DELETE FROM WHERE CURRENT OF doesn’t work

… within a FETCH loop, which is not entirely surprising.

We all know, if we have a list
List<int> list = new List<int>(10);
for (int i = 0; i < 10; i++) { list.Add(i); }
and want to delete items like this
foreach (int i in list)
{
list.Remove(i);
}
utter mayhem will ensue, since the IEnumerator doesn’t tolerate the list mutation.

From our Visual Basic 6.0 and earlier experience we should however know that not all FOR EACH are created equal and may, instead of calling the programmer a moron, generate a random pattern of deleted entries, finally leaving more than zero items in the supposed-to-be-deleted list.

I just had a dejá vu about this when trying to maintain a list of work within a T-SQL stored procedure on SQL Server 2005 (Express, but that shouldn’t matter).

Temporary tables are so last millenium that nowadays everybody loves table variables (collections for the Oracle user) which in T-SQL can be created like this
DECLARE @work_items table(
[name] sysname NOT NULL,
[value] sql_variant NULL
)
And it’s not a bad idea to populate this table and then use a cursor to go through it and perform some action.
It may be also appropriate to remove the items that have been properly processed.
The meat of this would look like this
DECLARE wi_cursor CURSOR LOCAL FORWARD_ONLY
FOR
SELECT name, value FROM @work_items
FOR UPDATE

DECLARE @name sysname, @value sql_variant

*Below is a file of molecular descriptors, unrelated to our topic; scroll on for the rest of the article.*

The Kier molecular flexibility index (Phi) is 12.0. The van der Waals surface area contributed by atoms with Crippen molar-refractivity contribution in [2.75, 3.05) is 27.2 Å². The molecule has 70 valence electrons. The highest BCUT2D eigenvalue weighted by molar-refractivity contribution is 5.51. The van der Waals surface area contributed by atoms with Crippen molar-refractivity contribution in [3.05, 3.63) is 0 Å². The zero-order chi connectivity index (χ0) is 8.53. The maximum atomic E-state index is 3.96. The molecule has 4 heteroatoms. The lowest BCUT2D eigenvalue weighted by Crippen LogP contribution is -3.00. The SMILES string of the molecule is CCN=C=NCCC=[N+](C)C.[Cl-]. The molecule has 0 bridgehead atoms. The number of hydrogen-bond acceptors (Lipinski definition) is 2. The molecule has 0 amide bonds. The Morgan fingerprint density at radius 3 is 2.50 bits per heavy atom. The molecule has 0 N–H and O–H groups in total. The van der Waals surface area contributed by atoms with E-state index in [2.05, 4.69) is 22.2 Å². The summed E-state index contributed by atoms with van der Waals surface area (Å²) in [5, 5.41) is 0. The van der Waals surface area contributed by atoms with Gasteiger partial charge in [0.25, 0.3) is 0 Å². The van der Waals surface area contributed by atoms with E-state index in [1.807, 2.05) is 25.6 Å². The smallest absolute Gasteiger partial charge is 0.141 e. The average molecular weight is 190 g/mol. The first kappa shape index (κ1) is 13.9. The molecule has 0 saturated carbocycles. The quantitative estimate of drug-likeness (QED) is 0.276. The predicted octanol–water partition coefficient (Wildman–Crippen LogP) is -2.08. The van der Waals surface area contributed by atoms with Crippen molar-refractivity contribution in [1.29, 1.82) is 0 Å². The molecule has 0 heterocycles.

OPEN wi_cursor
FETCH NEXT FROM wi_cursor INTO @name, @value

WHILE @@FETCH_STATUS = 0
BEGIN
DELETE FROM @work_items WHERE CURRENT OF wi_cursor
FETCH NEXT FROM wi_cursor INTO @name, @value
END

CLOSE wi_cursor
DEALLOCATE wi_cursor
This has a strange resemblance to the mutating collection problem.

And it’s no surprise that it isn’t working either. Although, this better had been documented in SQL Books Online.

Only about half of the items are actually deleted, indicating the cursor is affected by the DELETE operation.

Funny side-note: The FOR UPDATE does not influence the behavior. It works (i.e. doesn’t raise an error) without.

Workaround:
Introduce a primary key and select it in the cursor’s select statement.
DECLARE @work_items table(
id int IDENTITY NOT NULL,
[name] sysname NOT NULL,
[value] sql_variant NULL,
PRIMARY KEY (id)
)


DECLARE wi_cursor CURSOR LOCAL FORWARD_ONLY
FOR
SELECT id, name, value FROM @work_items
FOR UPDATE

DECLARE @id int, @name sysname, @value sql_variant

OPEN wi_cursor
FETCH NEXT FROM wi_cursor INTO @id, @name, @value

WHILE @@FETCH_STATUS = 0
BEGIN
DELETE FROM @work_items WHERE CURRENT OF wi_cursor
FETCH NEXT FROM wi_cursor INTO @id, @name, @value
END

CLOSE wi_cursor
DEALLOCATE wi_cursor

Odd, isn’t it? My guess: WHERE CURRENT OF is being translated to WHERE id = @id.

So you better remember to have the primary key in the cursor.

BTW: The Windows Live Spaces editor is still a royal pain when it comes to code snippets.

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